Helping fight modern slavery
The first draft of the Modern Slavery Bill began its progress through Parliament in December 2013. By December the following year the government had included an amendment requiring all commercial organisations over a certain size to address the risk of slavery in their supply chains. Rathbone Greenbank played a key role in encouraging this shift.
Matt Crossman, Ethical Research and Corporate Engagement
Modern slavery — an umbrella term covering forced labour, human trafficking, forced marriages and debt bondage — is estimated to affect 35.8 million people globally. Although many of these are concentrated in a small number of countries, the issue has worldwide relevance.
Aside from the strong moral dimension, there are significant economic consequences for the countries most affected. The International Labour Organisation has calculated that modern slavery generates around $150 billion in illegal profits each year.
Although the problem may not be eradicated by widening the scope of the criminal activity covered by legislation, reducing the financial incentives and increasing the chances of arrest can bring real progress. Engaging companies in the debate and pressuring them to investigate the risk of modern slavery in their own supply chains are significant steps.
One way to achieve this in law would be to require companies above a certain size to report on their efforts in this regard. Transparency in supply chains (TISC) legislation along such lines was first proposed in the UK in 2012, thanks to MP Michael Connarty’s private member’s bill.
Although Connarty was unsuccessful, momentum soon began to build. In the summer of 2013 Home Secretary Theresa May announced her intention to include TISC in the proposed Modern Slavery Bill.
In February 2014 I was invited to give evidence to the Parliamentary Joint Select Committee scrutinising the draft bill. The Committee supported TISC. In tandem, Rathbone Greenbank coordinated an investor coalition — with a total of £195 billion in assets under management — to write to the Prime Minister to register its support. Unfortunately, despite the Committee’s backing, TISC was omitted from the final draft of the bill, which was presented to Parliament in June 2014.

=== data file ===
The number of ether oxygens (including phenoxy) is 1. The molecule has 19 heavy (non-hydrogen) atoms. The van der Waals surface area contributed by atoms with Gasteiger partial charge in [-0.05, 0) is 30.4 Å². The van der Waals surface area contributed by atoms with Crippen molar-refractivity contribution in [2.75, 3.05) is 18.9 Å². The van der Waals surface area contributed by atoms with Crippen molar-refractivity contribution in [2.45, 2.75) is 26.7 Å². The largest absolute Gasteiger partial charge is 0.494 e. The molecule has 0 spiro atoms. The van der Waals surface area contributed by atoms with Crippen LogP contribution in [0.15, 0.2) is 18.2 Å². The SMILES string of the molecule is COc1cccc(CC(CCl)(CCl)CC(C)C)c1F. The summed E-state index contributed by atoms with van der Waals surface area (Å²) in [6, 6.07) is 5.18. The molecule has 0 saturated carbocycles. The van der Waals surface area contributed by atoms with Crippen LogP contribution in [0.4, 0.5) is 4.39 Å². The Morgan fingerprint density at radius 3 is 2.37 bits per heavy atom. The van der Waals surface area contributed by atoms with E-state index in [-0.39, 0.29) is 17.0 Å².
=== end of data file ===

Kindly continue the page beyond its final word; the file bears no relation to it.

Yet intensive efforts behind the scenes led to growing cross-departmental consensus in government over the merits of such legislation. Soon it became clear that MPs would defy party lines and vote to accept a Labour amendment — and at this point the government changed course and expressed its support for including TISC in the bill.
Rathbone Greenbank coordinated a letter on behalf of institutional investors with some £940 billion in assets under management, calling for effective supply chains reporting in the bill. In keeping with the strong abolitionist history of our company’s founding family, this letter, published in the Daily Telegraph in November 2014, was co-signed by Rathbones’ chief executive, Philip Howell.
The Modern Slavery Bill received Royal Assent in March this year. It encompasses new powers for the police, the establishment of an independent anti-slavery commissioner and a strengthened role for the Gangmasters Licensing Authority, a public body set up to oversee the protection of casual labourers in the agriculture and food industries.
In addition, thanks to the efforts of Rathbone Greenbank and many committed NGOs and other experts, companies will have to start reporting on the risk of modern slavery in their supply chains in the near future.
Investors and consumers alike will benefit from this greater transparency. Most importantly of all, though, the legislation will help save millions of people from the terrible conditions of modern slavery.
Rathbones’ involvement in the campaign to end modern slavery continues a long, honourable tradition. William Rathbone IV was a merchant in Liverpool and a committed opponent to the slave trade in the 18th century. Rathbone Greenbank takes its name from his family house and estate in Liverpool.
Responsible investment in action
Companies and charities have always had to be mindful of the way they conduct business. Whether through whistle-blowers, investigative journalists or activists, uncomfortable stories have always surfaced to bring scandal, embarrassment and promises to ‘learn lessons’.
The internet and social media have, however, had a radical impact on the availability of information in general and the way it can be harnessed for particular causes. Companies and charities now have to be ultra-sensitive in how they conduct their affairs — whether it is the impact extractive industries have on the environment, the source of ‘beef’ for microwave lasagne, the cheap labour used to produce ‘throwaway’ fashion or charities investing in the arms industry or payday loan companies.
It is increasingly important, both for moral reasons and pure self-interest, to know all about your suppliers’ and partners’ business practices and to work only with companies that behave responsibly towards their customers, employees, shareholders and society. The price of not doing so is too high.
As shown by our role impressing for the inclusion of TISC in the Modern Slavery Bill, Rathbones continues the tradition of its founding family in campaigning to improve the lives of others. We used our specialist knowledge and industry contacts to effect changes that will affect millions of people and set a standard for other countries to follow.
Our charity clients can be sure that Rathbones is committed to raising standards and awareness in the investment industry and to using our expertise for the benefit of society. These are not just words in a CSR statement: we devote people and resources to make a difference to the world around us.